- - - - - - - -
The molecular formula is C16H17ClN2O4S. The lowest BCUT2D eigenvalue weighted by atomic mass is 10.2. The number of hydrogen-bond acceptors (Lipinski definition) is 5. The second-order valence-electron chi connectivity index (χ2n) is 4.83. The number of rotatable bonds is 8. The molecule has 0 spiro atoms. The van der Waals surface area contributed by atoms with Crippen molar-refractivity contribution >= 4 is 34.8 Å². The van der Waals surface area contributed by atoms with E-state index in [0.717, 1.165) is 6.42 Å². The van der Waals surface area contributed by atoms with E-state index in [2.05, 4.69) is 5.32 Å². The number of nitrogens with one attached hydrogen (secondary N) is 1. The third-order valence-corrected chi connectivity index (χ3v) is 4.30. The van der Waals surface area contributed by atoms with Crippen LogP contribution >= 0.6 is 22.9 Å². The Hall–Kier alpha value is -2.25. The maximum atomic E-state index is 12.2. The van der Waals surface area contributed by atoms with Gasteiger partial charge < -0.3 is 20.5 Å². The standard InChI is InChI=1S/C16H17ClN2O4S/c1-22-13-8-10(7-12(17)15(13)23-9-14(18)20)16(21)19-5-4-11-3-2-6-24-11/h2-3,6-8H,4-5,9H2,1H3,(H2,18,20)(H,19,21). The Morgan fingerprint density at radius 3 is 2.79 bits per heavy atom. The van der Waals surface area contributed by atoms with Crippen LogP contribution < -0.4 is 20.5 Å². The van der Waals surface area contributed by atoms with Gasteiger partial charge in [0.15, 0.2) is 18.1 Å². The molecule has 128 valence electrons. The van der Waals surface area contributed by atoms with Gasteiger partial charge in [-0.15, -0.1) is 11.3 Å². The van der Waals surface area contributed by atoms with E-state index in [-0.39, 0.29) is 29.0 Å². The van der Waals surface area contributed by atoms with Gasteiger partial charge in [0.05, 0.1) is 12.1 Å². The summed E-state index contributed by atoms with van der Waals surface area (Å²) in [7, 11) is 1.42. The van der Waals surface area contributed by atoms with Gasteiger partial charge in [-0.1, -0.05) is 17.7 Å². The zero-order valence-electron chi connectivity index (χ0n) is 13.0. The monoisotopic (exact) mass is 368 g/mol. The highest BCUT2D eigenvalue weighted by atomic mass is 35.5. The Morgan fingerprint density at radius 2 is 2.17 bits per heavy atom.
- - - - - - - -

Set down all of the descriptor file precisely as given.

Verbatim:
The molecular formula is C16H17ClN2O4S. The lowest BCUT2D eigenvalue weighted by atomic mass is 10.2. The number of hydrogen-bond acceptors (Lipinski definition) is 5. The second-order valence-electron chi connectivity index (χ2n) is 4.83. The number of rotatable bonds is 8. The molecule has 0 spiro atoms. The van der Waals surface area contributed by atoms with Crippen molar-refractivity contribution >= 4 is 34.8 Å². The van der Waals surface area contributed by atoms with E-state index in [0.717, 1.165) is 6.42 Å². The van der Waals surface area contributed by atoms with E-state index in [2.05, 4.69) is 5.32 Å². The number of nitrogens with one attached hydrogen (secondary N) is 1. The third-order valence-corrected chi connectivity index (χ3v) is 4.30. The van der Waals surface area contributed by atoms with Crippen LogP contribution >= 0.6 is 22.9 Å². The Hall–Kier alpha value is -2.25. The maximum atomic E-state index is 12.2. The van der Waals surface area contributed by atoms with Gasteiger partial charge < -0.3 is 20.5 Å². The standard InChI is InChI=1S/C16H17ClN2O4S/c1-22-13-8-10(7-12(17)15(13)23-9-14(18)20)16(21)19-5-4-11-3-2-6-24-11/h2-3,6-8H,4-5,9H2,1H3,(H2,18,20)(H,19,21). The Morgan fingerprint density at radius 3 is 2.79 bits per heavy atom. The van der Waals surface area contributed by atoms with Crippen LogP contribution < -0.4 is 20.5 Å². The van der Waals surface area contributed by atoms with Gasteiger partial charge in [0.15, 0.2) is 18.1 Å². The molecule has 128 valence electrons. The van der Waals surface area contributed by atoms with Gasteiger partial charge in [-0.15, -0.1) is 11.3 Å². The van der Waals surface area contributed by atoms with E-state index in [-0.39, 0.29) is 29.0 Å². The van der Waals surface area contributed by atoms with Gasteiger partial charge in [0.05, 0.1) is 12.1 Å². The summed E-state index contributed by atoms with van der Waals surface area (Å²) in [7, 11) is 1.42. The van der Waals surface area contributed by atoms with Gasteiger partial charge in [-0.1, -0.05) is 17.7 Å². The zero-order valence-electron chi connectivity index (χ0n) is 13.0. The monoisotopic (exact) mass is 368 g/mol. The highest BCUT2D eigenvalue weighted by atomic mass is 35.5. The Morgan fingerprint density at radius 2 is 2.17 bits per heavy atom.